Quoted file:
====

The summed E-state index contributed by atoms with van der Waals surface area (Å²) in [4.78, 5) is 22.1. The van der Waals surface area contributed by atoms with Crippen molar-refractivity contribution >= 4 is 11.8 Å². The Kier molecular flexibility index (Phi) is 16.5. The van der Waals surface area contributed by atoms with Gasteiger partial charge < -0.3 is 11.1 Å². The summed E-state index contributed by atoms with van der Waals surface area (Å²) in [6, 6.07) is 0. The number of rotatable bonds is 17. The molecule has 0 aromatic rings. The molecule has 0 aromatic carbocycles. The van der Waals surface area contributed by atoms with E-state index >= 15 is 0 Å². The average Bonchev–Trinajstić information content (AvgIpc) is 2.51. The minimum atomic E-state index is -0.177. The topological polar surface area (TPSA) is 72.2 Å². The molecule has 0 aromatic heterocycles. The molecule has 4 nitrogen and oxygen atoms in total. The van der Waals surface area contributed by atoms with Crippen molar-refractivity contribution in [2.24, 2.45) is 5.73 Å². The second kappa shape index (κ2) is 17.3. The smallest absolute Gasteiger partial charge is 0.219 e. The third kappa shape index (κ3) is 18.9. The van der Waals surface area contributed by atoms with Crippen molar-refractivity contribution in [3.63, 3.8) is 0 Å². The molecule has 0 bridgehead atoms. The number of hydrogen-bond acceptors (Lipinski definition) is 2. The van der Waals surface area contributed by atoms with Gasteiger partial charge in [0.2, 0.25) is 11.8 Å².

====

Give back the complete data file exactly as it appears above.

The summed E-state index contributed by atoms with van der Waals surface area (Å²) in [4.78, 5) is 22.1. The van der Waals surface area contributed by atoms with Crippen molar-refractivity contribution >= 4 is 11.8 Å². The Kier molecular flexibility index (Phi) is 16.5. The van der Waals surface area contributed by atoms with Gasteiger partial charge < -0.3 is 11.1 Å². The summed E-state index contributed by atoms with van der Waals surface area (Å²) in [6, 6.07) is 0. The number of rotatable bonds is 17. The molecule has 0 aromatic rings. The molecule has 0 aromatic carbocycles. The van der Waals surface area contributed by atoms with E-state index >= 15 is 0 Å². The average Bonchev–Trinajstić information content (AvgIpc) is 2.51. The minimum atomic E-state index is -0.177. The topological polar surface area (TPSA) is 72.2 Å². The molecule has 0 aromatic heterocycles. The molecule has 4 nitrogen and oxygen atoms in total. The van der Waals surface area contributed by atoms with Crippen molar-refractivity contribution in [2.24, 2.45) is 5.73 Å². The second kappa shape index (κ2) is 17.3. The smallest absolute Gasteiger partial charge is 0.219 e. The third kappa shape index (κ3) is 18.9. The van der Waals surface area contributed by atoms with Crippen molar-refractivity contribution in [3.63, 3.8) is 0 Å². The molecule has 0 bridgehead atoms. The number of hydrogen-bond acceptors (Lipinski definition) is 2. The van der Waals surface area contributed by atoms with Gasteiger partial charge in [0.2, 0.25) is 11.8 Å².